City, O' City is a community café serving vegetarian and vegan fare, much of it local, for friends and family around downtown Denver. Commence morning mealtime with a cup of Pablo's on 6th coffee and a fried banana-bread PB&J ($4.25), which, like a denim skort, incorporates two independently enticing entities into one awesome conglomeration. The appetizer menu features favorites such as meat-free seitan wings ($8) and a Mediterranean pesto plate, a hodge-podge of hummus, basil pesto, olives, pepperoncini, marinated eggplant, french fries, and flat bread ($12). City, O' City is lauded for its pizzas, which can be made gluten-free and vegan upon request. The Florentine ($10 for 10", $22 for 18") is a classic mixture of olive oil, spinach, mushrooms, roma tomatoes, fresh rosemary, and three cheeses and is so delicious that it may inspire diners to don their finest Dante mask and script an epic poem about the human soul struggling to ascend circle after circle of cheese and sauce.
Colorado Ballet's production of Peter Pan jolts J.M. Barrie's beloved tale to life with a dazzling celebration of childhood imagination. During each performance, members of the Colorado Children's Chorale unify their voices with the show's original orchestral score, accompanying Peter, Tinker Bell, and the rest of the cherished gang as they perform spellbinding aerial feats and complete their tax returns while dangling from wires. Elegant costumes and elaborate backdrops work with the story's imaginative choreography to further captivate theatergoers, who absorb the on-stage rebellion against gravity, as well as an air of grandeur inside the Ellie Caulkins Opera House, which was reopened in 2005 after extensive remodeling. At 2.5 hours in length, Peter Pan productions will also feature two 20-minute intermissions apiece, and can be enjoyed by any child capable of appreciating full-length films or prolonged jury deliberations.
At Beauty Bar, purple-and-white checkered floors, a disco ball, and other retro-themed decor transports cocktail hour back to the ’70s. While guests sip on martinis and other cocktails, glamour technicians beautify nails with express manicures, topping nails with long-lasting polish instead of melted-down fishing lures. The vintage saloon stays open until 2 a.m., allowing guests to flaunt their freshly dazzling nails on the dance floor during DJ nights like the hip-hop ladies night or Friday dance parties.
With owners transplanted from the Emerald Isle, Katie Mullen's Irish Restaurant and Bar is riddled with authentic Irish flourishes. The furniture, for example, was all imported from Nugent and Gibney Ltd in Ireland. Up to 500 people gather around the hand-carved tables, feasting on Icelandic cod battered with Harp Lager and burgers crowned with corned beef. Kathleen St. John of the Denver Post notes that the selection of food stands out among a sea of Irish pubs: “Katie Mullen's menu is intensely Irish, but that doesn't mean bland corned beef and cabbage.” In the kitchen, chefs combine diced lamb, veal demi-glace, and fresh herbs in slowly roiling pots of irish stew.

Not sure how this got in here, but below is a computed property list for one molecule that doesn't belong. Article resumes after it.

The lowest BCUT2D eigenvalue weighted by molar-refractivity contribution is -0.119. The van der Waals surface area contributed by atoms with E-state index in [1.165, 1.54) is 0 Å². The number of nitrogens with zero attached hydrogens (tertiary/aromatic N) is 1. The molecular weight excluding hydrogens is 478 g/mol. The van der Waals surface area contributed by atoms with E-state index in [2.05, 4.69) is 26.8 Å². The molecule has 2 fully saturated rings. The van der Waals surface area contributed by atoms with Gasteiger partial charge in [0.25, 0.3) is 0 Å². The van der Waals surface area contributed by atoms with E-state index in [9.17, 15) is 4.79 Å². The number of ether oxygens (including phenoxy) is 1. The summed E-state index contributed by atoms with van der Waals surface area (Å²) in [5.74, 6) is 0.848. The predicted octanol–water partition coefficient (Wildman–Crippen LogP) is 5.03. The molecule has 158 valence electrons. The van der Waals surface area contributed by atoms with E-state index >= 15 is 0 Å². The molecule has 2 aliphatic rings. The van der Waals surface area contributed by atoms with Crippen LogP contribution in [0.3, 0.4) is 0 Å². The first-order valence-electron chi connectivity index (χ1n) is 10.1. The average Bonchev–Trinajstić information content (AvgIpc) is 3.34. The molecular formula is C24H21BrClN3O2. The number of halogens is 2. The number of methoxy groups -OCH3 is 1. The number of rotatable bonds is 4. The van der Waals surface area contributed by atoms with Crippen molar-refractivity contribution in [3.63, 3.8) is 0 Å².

The fare fills the 11,500-square-foot interior with revelry, the clatter of silverware reverberating through four themed rooms: the Victorian bar, the Shop bar, the Pharmacy bar, and the Gaelic bar. Lights dangle from marbled and copper-paneled ceilings, and dark-wood and stone accents surround diners in each room. The same stonework, along with curlicues of wrought iron, warms in the sun around the large outdoor patio. On the weekends, live musicians strum their guitars and rock through ballads about how many pairs of sunglasses you should be wearing.
Scriprov sends two venerable comedic traditions colliding together in shows that catch the cast off guard as much as the audience. In each vignette, a cadre of actors runs straight through a scene before substituting one of their own with an improviser who hasn't seen the script, forcing the new arrival to hold his or her own with spur-of-the-moment dialogue and the constantly repeated mantra that this is not just a terrifying dream. Denver-based Dishwater Blondes supplies the evening’s ad-libbers while a collection of Avenue-affiliated actors play the scenes’ straight men. Conceived by erstwhile street performer Dave Shirley, Rattlebrain has been characterized as "ridiculous, inventive and yet oddly old-school fun" by the Denver Post. Combining the veteran funnyman’s myriad oddball talents, the show segues effortlessly from shadow puppetry to juggling to deliberately awkward bits of music and ventriloquism.